Discharge ceremony, 2008

In 2000 Alaska's senior US Senator, Ted Stevens, sponsored a bill ordering the Secretary of Defense to issue Honorable Discharges to all Americans who served in the Alaska Territorial Guard (ATG).[11] Stevens was himself a World War II veteran, flying with the Army Air Corps in China.

The bill was signed into law by President Bush that August.

Because of disagreement as to whose responsibility it was to seek the ATG veterans out to inform them of the new law, and because of the advanced age and geographic isolation of many of the veterans, a temporary position, filled by retired colonel Robert A "Bob" Goodman, was created in the Alaska Department of Military & Veterans' Affairs (DMVA) in 2003, to find and assist as many former ATG members as possible. After the position ended that October, Bob continued the work, on his own and funded out of his own pocket. In support of this effort, he founded the Alaska Territorial Guard Organization (ATGO), a 501(c)(3) non-profit, in April 2006. He continues the work with the help of a small paid and volunteer ATGO staff. To date, they have found and helped obtain an honorable discharge for about 150 ATG members. They estimate there are several hundred more yet to be found.[11]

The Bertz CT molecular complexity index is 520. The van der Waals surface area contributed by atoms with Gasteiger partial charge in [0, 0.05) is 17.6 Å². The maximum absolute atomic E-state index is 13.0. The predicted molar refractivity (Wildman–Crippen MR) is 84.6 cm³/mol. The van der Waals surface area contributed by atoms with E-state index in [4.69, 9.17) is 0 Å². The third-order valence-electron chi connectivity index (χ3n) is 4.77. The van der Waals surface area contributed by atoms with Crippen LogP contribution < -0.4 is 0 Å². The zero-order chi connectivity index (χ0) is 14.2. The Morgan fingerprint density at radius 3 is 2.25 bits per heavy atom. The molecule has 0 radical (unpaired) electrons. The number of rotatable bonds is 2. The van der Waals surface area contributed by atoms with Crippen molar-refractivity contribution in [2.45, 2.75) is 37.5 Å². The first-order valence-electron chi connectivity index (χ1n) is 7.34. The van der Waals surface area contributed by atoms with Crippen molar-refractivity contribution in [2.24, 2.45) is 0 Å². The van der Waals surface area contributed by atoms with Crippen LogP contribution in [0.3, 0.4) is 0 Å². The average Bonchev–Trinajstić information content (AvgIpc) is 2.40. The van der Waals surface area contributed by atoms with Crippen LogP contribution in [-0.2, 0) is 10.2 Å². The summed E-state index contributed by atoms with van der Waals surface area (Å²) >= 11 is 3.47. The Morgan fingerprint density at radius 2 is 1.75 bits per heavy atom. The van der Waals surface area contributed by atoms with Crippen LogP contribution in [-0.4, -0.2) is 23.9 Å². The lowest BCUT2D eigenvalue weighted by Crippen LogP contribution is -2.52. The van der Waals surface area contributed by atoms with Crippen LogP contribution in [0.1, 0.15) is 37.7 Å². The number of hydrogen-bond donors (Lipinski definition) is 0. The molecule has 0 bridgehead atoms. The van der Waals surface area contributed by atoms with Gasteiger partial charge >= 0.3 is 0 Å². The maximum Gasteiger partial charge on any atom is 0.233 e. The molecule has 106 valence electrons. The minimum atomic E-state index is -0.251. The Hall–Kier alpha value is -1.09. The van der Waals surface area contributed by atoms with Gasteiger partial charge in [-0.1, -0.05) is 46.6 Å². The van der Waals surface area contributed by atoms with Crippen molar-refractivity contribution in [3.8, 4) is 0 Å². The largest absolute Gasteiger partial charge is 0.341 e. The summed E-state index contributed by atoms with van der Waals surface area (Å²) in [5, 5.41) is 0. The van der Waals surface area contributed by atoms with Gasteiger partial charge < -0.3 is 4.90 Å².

Bob Goodman and the ATGO have pled the case of the ATG members and spouses with US senators two Alaskan governors, most of the state legislature, the Anchorage Assembly, as well as numerous Alaska Native Regional Corporations and other corporations and foundations.

Timeline of ATG-related events[edit]

U.S. government poster from World War II.
  • 1931 - The Imperial Japanese Army invades Manzhou (Manchuria), confirming its intent to dominate East Asia and the Pacific.
  • 1935 - Billy Mitchell declares Alaska's strategicically important, goes unheeded by US military leadership.[52] Earlier, Billy Mitchell was court-martialled for advocating the value of military air power.
  • 1937 - The US Army officially declines a request for an air base in Alaska.[53]